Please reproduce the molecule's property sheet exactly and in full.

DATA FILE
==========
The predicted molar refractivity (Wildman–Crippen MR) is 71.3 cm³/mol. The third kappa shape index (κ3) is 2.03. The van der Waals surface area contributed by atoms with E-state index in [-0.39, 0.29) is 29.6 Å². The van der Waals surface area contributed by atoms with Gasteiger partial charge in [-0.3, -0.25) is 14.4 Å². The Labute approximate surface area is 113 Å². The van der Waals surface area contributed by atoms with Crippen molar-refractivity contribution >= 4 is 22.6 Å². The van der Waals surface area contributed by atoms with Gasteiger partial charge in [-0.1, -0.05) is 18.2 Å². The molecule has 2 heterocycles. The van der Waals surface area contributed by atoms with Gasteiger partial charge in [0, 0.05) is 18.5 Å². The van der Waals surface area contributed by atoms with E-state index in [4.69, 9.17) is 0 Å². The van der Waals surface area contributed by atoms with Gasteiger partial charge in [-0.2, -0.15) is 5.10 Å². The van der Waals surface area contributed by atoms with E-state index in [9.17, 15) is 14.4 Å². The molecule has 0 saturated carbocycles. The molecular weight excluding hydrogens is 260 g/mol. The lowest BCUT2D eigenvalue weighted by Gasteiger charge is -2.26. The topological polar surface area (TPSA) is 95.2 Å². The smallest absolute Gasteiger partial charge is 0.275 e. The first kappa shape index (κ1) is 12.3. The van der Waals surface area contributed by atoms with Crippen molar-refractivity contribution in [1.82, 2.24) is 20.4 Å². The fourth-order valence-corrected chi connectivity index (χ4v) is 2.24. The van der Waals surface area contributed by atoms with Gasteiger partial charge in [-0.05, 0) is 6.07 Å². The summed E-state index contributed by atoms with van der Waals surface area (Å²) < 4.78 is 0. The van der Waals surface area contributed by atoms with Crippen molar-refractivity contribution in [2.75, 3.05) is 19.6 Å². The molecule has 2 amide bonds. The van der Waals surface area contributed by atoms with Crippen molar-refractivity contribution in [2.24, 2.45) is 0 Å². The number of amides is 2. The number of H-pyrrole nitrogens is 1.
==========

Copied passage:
The predicted molar refractivity (Wildman–Crippen MR) is 71.3 cm³/mol. The third kappa shape index (κ3) is 2.03. The van der Waals surface area contributed by atoms with E-state index in [-0.39, 0.29) is 29.6 Å². The van der Waals surface area contributed by atoms with Gasteiger partial charge in [-0.3, -0.25) is 14.4 Å². The Labute approximate surface area is 113 Å². The van der Waals surface area contributed by atoms with Crippen molar-refractivity contribution >= 4 is 22.6 Å². The van der Waals surface area contributed by atoms with Gasteiger partial charge in [-0.1, -0.05) is 18.2 Å². The molecule has 2 heterocycles. The van der Waals surface area contributed by atoms with Gasteiger partial charge in [0, 0.05) is 18.5 Å². The van der Waals surface area contributed by atoms with E-state index in [4.69, 9.17) is 0 Å². The van der Waals surface area contributed by atoms with Gasteiger partial charge in [-0.2, -0.15) is 5.10 Å². The van der Waals surface area contributed by atoms with E-state index in [9.17, 15) is 14.4 Å². The molecule has 0 saturated carbocycles. The molecular weight excluding hydrogens is 260 g/mol. The lowest BCUT2D eigenvalue weighted by Gasteiger charge is -2.26. The topological polar surface area (TPSA) is 95.2 Å². The smallest absolute Gasteiger partial charge is 0.275 e. The first kappa shape index (κ1) is 12.3. The van der Waals surface area contributed by atoms with Crippen molar-refractivity contribution in [1.82, 2.24) is 20.4 Å². The fourth-order valence-corrected chi connectivity index (χ4v) is 2.24. The van der Waals surface area contributed by atoms with Gasteiger partial charge in [-0.05, 0) is 6.07 Å². The summed E-state index contributed by atoms with van der Waals surface area (Å²) < 4.78 is 0. The van der Waals surface area contributed by atoms with Crippen molar-refractivity contribution in [2.75, 3.05) is 19.6 Å². The molecule has 2 amide bonds. The van der Waals surface area contributed by atoms with Crippen molar-refractivity contribution in [2.24, 2.45) is 0 Å². The number of amides is 2. The number of H-pyrrole nitrogens is 1.